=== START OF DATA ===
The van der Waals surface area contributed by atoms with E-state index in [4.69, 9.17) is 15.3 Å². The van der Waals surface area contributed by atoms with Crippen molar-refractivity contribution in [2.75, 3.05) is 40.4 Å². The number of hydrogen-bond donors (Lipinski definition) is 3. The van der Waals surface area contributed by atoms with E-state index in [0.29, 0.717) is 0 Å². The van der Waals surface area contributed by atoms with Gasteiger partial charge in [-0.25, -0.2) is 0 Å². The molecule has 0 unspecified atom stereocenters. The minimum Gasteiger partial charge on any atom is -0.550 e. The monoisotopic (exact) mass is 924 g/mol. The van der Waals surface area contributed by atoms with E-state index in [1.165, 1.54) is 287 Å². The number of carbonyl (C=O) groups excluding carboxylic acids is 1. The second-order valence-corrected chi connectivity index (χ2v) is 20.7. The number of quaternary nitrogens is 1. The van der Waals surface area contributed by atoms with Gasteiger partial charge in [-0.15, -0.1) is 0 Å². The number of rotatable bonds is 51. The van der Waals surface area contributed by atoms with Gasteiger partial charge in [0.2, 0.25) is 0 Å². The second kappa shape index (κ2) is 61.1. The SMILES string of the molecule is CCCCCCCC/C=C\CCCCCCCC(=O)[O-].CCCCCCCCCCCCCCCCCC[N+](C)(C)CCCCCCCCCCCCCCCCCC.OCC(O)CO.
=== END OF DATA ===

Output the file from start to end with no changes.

The van der Waals surface area contributed by atoms with E-state index in [4.69, 9.17) is 15.3 Å². The van der Waals surface area contributed by atoms with Crippen molar-refractivity contribution in [2.75, 3.05) is 40.4 Å². The number of hydrogen-bond donors (Lipinski definition) is 3. The van der Waals surface area contributed by atoms with E-state index in [0.29, 0.717) is 0 Å². The van der Waals surface area contributed by atoms with Gasteiger partial charge in [-0.25, -0.2) is 0 Å². The molecule has 0 unspecified atom stereocenters. The minimum Gasteiger partial charge on any atom is -0.550 e. The monoisotopic (exact) mass is 924 g/mol. The van der Waals surface area contributed by atoms with E-state index in [1.165, 1.54) is 287 Å². The number of carbonyl (C=O) groups excluding carboxylic acids is 1. The second-order valence-corrected chi connectivity index (χ2v) is 20.7. The number of quaternary nitrogens is 1. The van der Waals surface area contributed by atoms with Gasteiger partial charge in [-0.15, -0.1) is 0 Å². The number of rotatable bonds is 51. The van der Waals surface area contributed by atoms with Gasteiger partial charge in [0.2, 0.25) is 0 Å². The second kappa shape index (κ2) is 61.1. The SMILES string of the molecule is CCCCCCCC/C=C\CCCCCCCC(=O)[O-].CCCCCCCCCCCCCCCCCC[N+](C)(C)CCCCCCCCCCCCCCCCCC.OCC(O)CO.